Franklin Ethridge was searching for a little outdoor exercise. The rigors of running Rome's leading wholesale house at James and Front streets had become so wearying that his doctor suggested he seek healthful recreation.

About this same time, Ackley Tuller, now retired from his successful grocery store, was beginning to play golf in a pasture he owned along Turin Street. The 43-year old Ethridge, once a varsity baseball player at Yale, and some others began to join Tuller in this peculiar new pastime. The grass was often too high and the bulls not always friendly but the game, as it was wont to do, steadily worked its way into the blood. It was decided that a golf course should be formed in the city of Rome.

The meeting that would result in Teugega Country Club convened on a Friday evening in February 1899 at the Arlington Hotel. Ethridge invited 125 Romans, including many of Rome's most prominent citizens. There was William R. Huntington, president of the First National Bank, Theodore J. Mowry, founder and publisher of The Harness Gazette, Edward Comstock, son of Rome's first mayor and a Division Commander under General Tecumseh S. Sherman in the Civil War. Also president was Rome Electric Company founder Herbert T. Dyett, whose great-grandfather, Judge Joshua Hathaway, had turned the first shovelful of dirt for the Erie Canal alongside Governor DeWitt Clinton on July 4, 1817. Perhaps most distinguished of all was 75-year old Dr. Willey L. Kingsley, then in his second term as Rome's mayor. Dr. Kingsley was one of New York's most respected men, a physician in Rome for over 50 years and a pioneer in the treatment of malignant growths.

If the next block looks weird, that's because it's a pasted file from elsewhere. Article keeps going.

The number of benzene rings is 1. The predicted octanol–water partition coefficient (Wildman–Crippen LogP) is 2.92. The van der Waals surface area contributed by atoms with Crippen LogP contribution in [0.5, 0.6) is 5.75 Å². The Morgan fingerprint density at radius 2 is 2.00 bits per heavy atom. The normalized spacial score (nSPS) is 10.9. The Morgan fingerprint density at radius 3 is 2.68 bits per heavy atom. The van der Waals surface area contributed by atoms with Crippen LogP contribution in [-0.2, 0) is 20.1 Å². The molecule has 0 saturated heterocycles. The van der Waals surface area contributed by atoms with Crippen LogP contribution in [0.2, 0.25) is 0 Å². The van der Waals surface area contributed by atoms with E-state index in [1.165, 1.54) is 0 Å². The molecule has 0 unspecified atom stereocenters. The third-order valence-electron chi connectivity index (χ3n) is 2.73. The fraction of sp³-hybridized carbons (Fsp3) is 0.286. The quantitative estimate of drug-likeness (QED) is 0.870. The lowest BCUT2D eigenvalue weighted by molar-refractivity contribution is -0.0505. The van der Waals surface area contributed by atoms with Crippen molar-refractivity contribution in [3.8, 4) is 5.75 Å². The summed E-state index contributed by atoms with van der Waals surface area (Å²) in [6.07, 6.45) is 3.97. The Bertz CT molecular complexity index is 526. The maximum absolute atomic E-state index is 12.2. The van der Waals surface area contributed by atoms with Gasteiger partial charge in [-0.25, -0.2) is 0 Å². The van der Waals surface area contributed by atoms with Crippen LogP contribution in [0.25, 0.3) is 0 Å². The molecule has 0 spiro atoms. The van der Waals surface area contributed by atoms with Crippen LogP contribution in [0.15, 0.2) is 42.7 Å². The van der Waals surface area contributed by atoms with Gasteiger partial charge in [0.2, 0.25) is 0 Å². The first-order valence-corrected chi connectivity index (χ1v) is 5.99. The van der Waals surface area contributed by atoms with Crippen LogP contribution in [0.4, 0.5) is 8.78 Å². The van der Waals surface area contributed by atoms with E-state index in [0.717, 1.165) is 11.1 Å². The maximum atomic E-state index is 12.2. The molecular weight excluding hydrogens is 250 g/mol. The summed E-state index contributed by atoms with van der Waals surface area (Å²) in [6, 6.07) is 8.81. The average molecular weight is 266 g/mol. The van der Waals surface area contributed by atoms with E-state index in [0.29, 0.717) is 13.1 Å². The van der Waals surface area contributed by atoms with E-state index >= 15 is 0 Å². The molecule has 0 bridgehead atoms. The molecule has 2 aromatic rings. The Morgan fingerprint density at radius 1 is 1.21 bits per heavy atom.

It was the first time golf had been dreamed of in Rome; two years earlier an effort to organize a club was unsuccessful. Ethridge was able to pull it together and he became known as "the father of golf in Rome.

At a second meeting the organizing and management skills of these men quickly became apparent. Officers were elected, with Ethridge, the driving force behind the club, named President. Development committees were formed on Organization, Constitution and By-Laws, Grounds and Membership. Each of the 19 founders in attendance left the Arlington Hotel with a specific job to do. The Constitution and By-Laws were adopted at a meeting November 1899 and a site selected for the course.


Attorney Eugene Rowland, A Phi Beta Kappa and Salutatorian at Madison College (later Colgate University), nominated the name "Te-uge-ga", referenced in the 1851 Annals of Oneida County as the local Indian's designation for the Mohawk River. The name would standup through several challenges over the years but even survived the uprooting to Lake Delta where it would remain safely ensconced.

In 1900, land along the Mohawk River, today known as Mohawk Acres, was officially leased and on Decoration Day 1900 Teugega Country Club opened for play on their new 9-hole course.

By 1912 there were indications that the original member-designed nine holes were no longer challenging enough for the players. The Greens Committee was instructed to develop additional hazards to make the course sportier and for the first time money was set aside in the budget for sand disbursement: $2.00. By 1916 Teugegans were clearly serious about golf and the Club joined the United State Golf Association.